Wouldn’t it be great if machine learning could be applied toward improving comments and other conversations online? Big and small publishers alike, from NYT to the site you’re now reading, are spending significant resources to stop trolls from bombarding readers with toxic comments.
A new Google tech based on machine learning strives to automate the process of sorting through millions of comments, helping identify and flag abusive comments that undermine a civil exchange of ideas.
In partnership with Jigsaw, Google launched Perspective, an early-stage technology based on machine learning that can help identify toxic comments on the web. The official Perspective API allows publishers to use this technology for their websites.
Google explains how it works:
Perspective reviews comments and scores them based on how similar they are to comments people said were “toxic” or likely to make someone leave a conversation. To learn how to spot potentially toxic language, Perspective examined hundreds of thousands of comments that had been labeled by human reviewers.
Each time Perspective finds new examples of potentially toxic comments, or is provided with corrections from users, it can get better at scoring future comments.
After the system has identified toxic comments, publishers can flag them for their own moderators to review and include them in a conversation. Readers could sort comments by toxicity, too, in order to surface conversations that matter. The system could even let commenters see the potential toxicity of their comment as they write it.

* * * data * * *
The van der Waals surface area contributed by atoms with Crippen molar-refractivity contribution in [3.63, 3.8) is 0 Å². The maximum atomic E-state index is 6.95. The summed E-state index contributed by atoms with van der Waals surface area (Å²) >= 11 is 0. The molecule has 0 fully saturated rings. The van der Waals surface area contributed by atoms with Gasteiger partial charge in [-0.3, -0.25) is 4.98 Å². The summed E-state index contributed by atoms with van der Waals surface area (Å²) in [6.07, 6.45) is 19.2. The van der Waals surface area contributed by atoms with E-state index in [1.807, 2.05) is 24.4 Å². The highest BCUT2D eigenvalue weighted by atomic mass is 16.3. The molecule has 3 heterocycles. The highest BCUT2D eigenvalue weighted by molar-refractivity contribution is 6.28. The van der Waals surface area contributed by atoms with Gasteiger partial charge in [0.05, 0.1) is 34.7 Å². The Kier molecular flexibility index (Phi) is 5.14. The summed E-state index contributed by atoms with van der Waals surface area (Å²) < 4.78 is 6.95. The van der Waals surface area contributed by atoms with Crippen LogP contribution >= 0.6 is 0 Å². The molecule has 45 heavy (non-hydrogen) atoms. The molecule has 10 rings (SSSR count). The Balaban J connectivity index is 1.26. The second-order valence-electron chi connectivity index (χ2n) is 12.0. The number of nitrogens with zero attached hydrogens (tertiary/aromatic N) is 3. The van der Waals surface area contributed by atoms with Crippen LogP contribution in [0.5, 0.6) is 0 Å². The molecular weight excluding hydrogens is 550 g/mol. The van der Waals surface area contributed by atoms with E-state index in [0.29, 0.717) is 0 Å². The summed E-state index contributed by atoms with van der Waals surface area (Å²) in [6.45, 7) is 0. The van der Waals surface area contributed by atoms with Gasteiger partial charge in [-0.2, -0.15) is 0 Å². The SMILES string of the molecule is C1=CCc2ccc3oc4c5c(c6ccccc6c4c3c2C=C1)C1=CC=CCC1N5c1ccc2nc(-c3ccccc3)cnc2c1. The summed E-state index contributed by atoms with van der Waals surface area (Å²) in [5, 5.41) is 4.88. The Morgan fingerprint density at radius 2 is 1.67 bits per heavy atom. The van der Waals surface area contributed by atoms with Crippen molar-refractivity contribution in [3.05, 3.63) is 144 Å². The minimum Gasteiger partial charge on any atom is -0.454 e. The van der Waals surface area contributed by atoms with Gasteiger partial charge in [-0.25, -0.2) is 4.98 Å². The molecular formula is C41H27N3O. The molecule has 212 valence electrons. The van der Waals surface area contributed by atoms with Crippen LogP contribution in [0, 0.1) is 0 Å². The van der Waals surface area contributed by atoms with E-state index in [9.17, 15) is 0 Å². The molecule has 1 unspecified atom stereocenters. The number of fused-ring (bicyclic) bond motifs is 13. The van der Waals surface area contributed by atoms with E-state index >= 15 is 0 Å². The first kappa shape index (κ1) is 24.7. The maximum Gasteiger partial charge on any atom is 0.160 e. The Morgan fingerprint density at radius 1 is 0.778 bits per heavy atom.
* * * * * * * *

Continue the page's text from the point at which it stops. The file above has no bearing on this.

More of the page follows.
You think trolling isn’t such a big problem?
Thing again—The New York Times has an entire team charged with reviewing an average of 11,000 comments every day. Due to the sheer manpower required to review the comments, the paper has comments on only about ten percent of its articles.
Google and the Times have worked together to train machine learning models so that the moderators can sort through comments more quickly. When Perspective launches publicly and many more publishers embrace it, the system will be exposed to more comments and develop a better understanding of what makes certain comments toxic.
“Our first model is designed to spot toxic language, but over the next year we’re keen to partner and deliver new models that work in languages other than English as well as models that can identify other perspectives, such as when comments are unsubstantial or off-topic,” said Google.
According to DataSociety, 72 percent of American Internet users have witnessed harassment online and nearly half have personally experienced it. Almost a third of respondents said they self-censor what they post online for fear of retribution. It’s estimated that online harassment has affected the lives of roughly 140 million people in the U.S., and many more elsewhere.